On Tuesday, Ald. Brian Hopkins made the bombshell announcement that he's forcing Sterling Bay to remove plans for the stadium, where a United Soccer League team owned by Cubs owner Tom Ricketts was supposed to play, and several live entertainment venues that Live Nation Entertainment was to run. Hopkins said he rejected those aspects of Sterling Bay's plan because of neighbors' concerns about traffic congestion.
Hopkins wants the stadium to be replaced by open recreational space and the entertainment district to be split into restaurants, theaters and other smaller venues.
Before Sterling Bay can break ground on its $5 billion to $6 billion vision for the vacant land between North and Webster avenues, the developer also will need to allay concerns about the project's impact on nearby businesses, schools, public transportation, roads and bridges. Other remaining points of potential conflict include: the amount of park space Sterling Bay will provide on the site; heights of the tallest buildings, which could rise more than 50 stories; and the proposed use of public funds to create new infrastructure in an already traffic-choked area of the city.
The city is considering creating $800 million in tax increment financing that could be used to help fund a relocated Metra station, new roads and bridges and other infrastructure in and around Lincoln Yards. City officials have argued that the financing -- in which Sterling Bay would pay for infrastructure up front, as it's built in phases, and be reimbursed later -- offers a way to build much-needed improvements the city otherwise can't afford.
Hopkins said he's pushing the city to include the creation of a 24-acre, $200 million public park along the river near Lincoln Yards -- a project also championed by Aldermen Michele Smith and Scott Waguespack, who represent nearby wards -- as part of any public funding package.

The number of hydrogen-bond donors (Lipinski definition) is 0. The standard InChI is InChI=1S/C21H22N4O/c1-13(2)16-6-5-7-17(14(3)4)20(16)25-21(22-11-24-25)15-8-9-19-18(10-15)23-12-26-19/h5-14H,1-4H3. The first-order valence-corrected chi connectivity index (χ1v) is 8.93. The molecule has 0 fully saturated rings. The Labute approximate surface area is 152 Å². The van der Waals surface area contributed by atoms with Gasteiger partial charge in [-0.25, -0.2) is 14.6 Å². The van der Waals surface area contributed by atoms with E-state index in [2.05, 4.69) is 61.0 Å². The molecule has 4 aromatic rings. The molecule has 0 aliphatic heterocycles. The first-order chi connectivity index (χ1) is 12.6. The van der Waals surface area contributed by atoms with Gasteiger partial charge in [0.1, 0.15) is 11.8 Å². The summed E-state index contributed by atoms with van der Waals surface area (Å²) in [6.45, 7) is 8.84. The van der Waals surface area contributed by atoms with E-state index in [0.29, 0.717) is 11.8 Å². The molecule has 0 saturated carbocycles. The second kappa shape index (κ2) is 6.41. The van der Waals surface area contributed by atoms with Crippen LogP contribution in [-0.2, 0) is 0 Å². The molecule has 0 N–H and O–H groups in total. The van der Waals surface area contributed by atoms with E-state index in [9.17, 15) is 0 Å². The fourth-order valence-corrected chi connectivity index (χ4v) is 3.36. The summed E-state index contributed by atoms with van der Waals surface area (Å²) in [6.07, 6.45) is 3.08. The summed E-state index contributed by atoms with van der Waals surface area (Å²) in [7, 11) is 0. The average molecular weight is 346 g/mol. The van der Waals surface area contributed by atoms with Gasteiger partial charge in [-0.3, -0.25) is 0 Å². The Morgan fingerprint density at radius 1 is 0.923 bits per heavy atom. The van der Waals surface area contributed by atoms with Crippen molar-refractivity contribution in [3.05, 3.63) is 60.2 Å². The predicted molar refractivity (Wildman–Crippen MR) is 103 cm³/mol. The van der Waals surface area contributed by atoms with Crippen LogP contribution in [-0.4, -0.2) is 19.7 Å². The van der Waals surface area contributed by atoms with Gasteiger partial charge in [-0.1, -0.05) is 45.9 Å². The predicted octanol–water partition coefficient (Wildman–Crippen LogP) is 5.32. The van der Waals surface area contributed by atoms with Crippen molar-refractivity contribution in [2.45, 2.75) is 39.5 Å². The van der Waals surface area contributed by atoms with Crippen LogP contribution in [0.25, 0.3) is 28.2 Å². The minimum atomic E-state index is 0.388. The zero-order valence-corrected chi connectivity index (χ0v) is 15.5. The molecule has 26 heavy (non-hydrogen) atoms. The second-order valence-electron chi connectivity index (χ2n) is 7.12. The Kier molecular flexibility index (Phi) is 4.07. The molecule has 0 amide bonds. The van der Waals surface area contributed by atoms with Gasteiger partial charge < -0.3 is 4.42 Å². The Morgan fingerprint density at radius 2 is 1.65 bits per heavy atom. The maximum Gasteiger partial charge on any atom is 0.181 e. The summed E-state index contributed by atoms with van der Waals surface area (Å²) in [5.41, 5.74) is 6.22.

-- The 78
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Related Midwest was thinking big when it drew up plans for its riverside site connecting the South Loop and Chinatown, and when it named the development -- which the developer says will be large enough to become Chicago's 78th community area.
The 62-acre site gained national attention after the Tribune reported that Amazon officials made a second visit there in August, as the company considered sites for what it called HQ2. It was one of the few sites reported to receive a follow-up visit from Amazon.
Although Chicago lost out on HQ2 -- which ultimately was split into large offices in New York and Arlington, Va., rather than an actual second headquarters -- Related Midwest gained a seal of approval of sorts. Site selection experts predict other corporations will use Amazon's already vetted list of potential cities and sites for their own office searches.
Related Midwest is carrying on with plans to build 13 million square feet of office, residential, hotel, retail, restaurant and entertainment space along a half-mile of the Chicago River south of the Loop. The estimated cost is $7 billion. The developer plans to set aside about 3 acres of the site for the planned University of Illinois-led Discovery Partners Institute innovation center.